The headline risk here, folks, is that if you wait for your central banker to give you insight into ...
Banking on China
10/13/2015 10:00 am EST
When it comes to China, most Western investors assume the worst until proven otherwise, observes Yiannis Mostrous, editor of Capitalist Times.
This herd mentality leads to violent stampedes into and out of Chinese equities, with little regard for the economy’s long-term promise.
Without overlooking the occasional policy misstep mistake from Beijing, we’ve generally maintained a more sanguine outlook for the China’s economy, a stark contrast those who have warned of an eventual or imminent collapse.
For the past 15 years, we’ve argued against a collapse in the Mainland economy, a view that has panned out thus far.
That being said, the Chinese government has a lot on its plate, from promoting GDP growth and preventing the economy from overheating to reforming state-owned enterprises, shifting the emphasis to service industries, and integrating with the global financial system.
But China has a healthy account surplus and the major financial institutions remain under state control, giving monetary authorities the ability to create liquidity with relative ease and control capital flight.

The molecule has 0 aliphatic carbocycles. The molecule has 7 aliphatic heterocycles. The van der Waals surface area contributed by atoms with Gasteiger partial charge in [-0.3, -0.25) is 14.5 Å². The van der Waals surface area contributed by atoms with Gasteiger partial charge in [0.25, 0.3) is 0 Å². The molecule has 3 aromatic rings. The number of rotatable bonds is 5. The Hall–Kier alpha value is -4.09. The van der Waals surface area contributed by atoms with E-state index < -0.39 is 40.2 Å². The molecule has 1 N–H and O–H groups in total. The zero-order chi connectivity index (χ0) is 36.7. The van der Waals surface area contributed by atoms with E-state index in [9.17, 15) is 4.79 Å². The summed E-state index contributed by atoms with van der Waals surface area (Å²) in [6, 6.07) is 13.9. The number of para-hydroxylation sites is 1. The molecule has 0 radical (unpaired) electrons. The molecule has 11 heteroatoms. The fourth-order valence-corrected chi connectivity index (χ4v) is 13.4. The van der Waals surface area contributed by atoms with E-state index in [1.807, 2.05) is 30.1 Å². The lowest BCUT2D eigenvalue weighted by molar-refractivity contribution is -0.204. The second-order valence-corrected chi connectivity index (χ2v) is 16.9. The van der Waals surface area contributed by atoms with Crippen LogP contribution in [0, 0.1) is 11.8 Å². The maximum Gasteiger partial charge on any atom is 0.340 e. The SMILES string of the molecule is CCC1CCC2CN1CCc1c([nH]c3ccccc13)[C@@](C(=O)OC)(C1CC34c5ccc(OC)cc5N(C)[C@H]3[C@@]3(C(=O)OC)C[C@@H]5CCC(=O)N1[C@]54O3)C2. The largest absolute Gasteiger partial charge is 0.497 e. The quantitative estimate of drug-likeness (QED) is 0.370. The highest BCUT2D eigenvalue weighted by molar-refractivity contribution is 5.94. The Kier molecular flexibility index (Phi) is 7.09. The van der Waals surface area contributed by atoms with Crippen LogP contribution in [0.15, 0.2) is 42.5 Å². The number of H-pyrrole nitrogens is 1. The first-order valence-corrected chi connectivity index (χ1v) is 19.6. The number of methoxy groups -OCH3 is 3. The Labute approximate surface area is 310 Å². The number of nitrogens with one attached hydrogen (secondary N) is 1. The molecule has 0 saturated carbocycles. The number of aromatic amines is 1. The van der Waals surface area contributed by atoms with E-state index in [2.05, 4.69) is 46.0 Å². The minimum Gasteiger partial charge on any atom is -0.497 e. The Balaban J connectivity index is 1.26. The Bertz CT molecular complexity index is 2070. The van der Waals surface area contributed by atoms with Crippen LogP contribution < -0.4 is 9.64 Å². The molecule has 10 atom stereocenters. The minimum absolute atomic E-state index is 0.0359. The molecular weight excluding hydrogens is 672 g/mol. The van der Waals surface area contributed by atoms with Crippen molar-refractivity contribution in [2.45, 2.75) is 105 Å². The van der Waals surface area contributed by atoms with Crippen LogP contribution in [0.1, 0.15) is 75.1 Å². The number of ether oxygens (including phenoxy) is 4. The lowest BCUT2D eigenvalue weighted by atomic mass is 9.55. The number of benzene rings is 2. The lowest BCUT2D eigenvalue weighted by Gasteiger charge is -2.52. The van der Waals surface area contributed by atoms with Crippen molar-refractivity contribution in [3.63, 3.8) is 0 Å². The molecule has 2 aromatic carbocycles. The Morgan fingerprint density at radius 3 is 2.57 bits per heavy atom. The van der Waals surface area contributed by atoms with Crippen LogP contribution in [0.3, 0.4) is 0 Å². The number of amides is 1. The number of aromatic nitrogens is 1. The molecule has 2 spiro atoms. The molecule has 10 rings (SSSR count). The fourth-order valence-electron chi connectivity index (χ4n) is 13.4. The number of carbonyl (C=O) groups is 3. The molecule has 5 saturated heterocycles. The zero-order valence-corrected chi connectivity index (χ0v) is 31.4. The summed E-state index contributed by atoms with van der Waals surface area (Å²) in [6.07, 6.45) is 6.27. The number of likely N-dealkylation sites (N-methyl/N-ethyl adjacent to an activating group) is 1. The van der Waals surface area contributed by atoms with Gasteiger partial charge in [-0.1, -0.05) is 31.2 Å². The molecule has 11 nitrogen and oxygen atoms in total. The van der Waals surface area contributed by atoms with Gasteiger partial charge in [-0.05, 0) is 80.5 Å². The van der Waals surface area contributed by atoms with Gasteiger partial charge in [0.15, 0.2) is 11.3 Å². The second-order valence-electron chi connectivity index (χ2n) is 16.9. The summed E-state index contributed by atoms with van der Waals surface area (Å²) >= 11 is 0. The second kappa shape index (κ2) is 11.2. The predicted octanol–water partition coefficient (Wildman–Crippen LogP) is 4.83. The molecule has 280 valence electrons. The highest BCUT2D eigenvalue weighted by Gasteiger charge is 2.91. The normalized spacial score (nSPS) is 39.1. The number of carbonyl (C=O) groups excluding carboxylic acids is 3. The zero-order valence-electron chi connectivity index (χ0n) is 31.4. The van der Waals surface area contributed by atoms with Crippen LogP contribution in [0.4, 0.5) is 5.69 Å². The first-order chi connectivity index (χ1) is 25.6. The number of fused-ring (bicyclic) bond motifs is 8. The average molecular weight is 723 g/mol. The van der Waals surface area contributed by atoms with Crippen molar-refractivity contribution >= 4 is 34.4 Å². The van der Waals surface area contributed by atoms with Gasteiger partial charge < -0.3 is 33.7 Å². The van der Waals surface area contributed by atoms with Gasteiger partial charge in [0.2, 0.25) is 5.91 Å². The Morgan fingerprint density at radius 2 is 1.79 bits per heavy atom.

As we’ve argued for the past two years, China’s economy is experiencing a structural slowdown after a decade of growing by at least 10% annually.
We wouldn’t be surprised if the PBOC were to cut banks’ reserve requirements again while injecting liquidity into the system through the medium-term lending facility and pledged supplementary lending for specific infrastructure projects.
Given the level of negative sentiment and the unsettled state of China’s economy and equity markets, investors shouldn’t place any new bets on the world’s quintessential emerging market.
However, we remain bullish on the long-term growth opportunities in China’s financial sector, a group that stands to benefit tremendously from the changes taking place in the country.
Bank stocks look particularly appealing because of their undemanding valuations, though shares of real estate companies and insurers also look attractive.
US-based investors can gain exposure to this trend via Global X China Financials (CHIX), an exchange-traded fund that offers diversified exposure to China’s financial sector.
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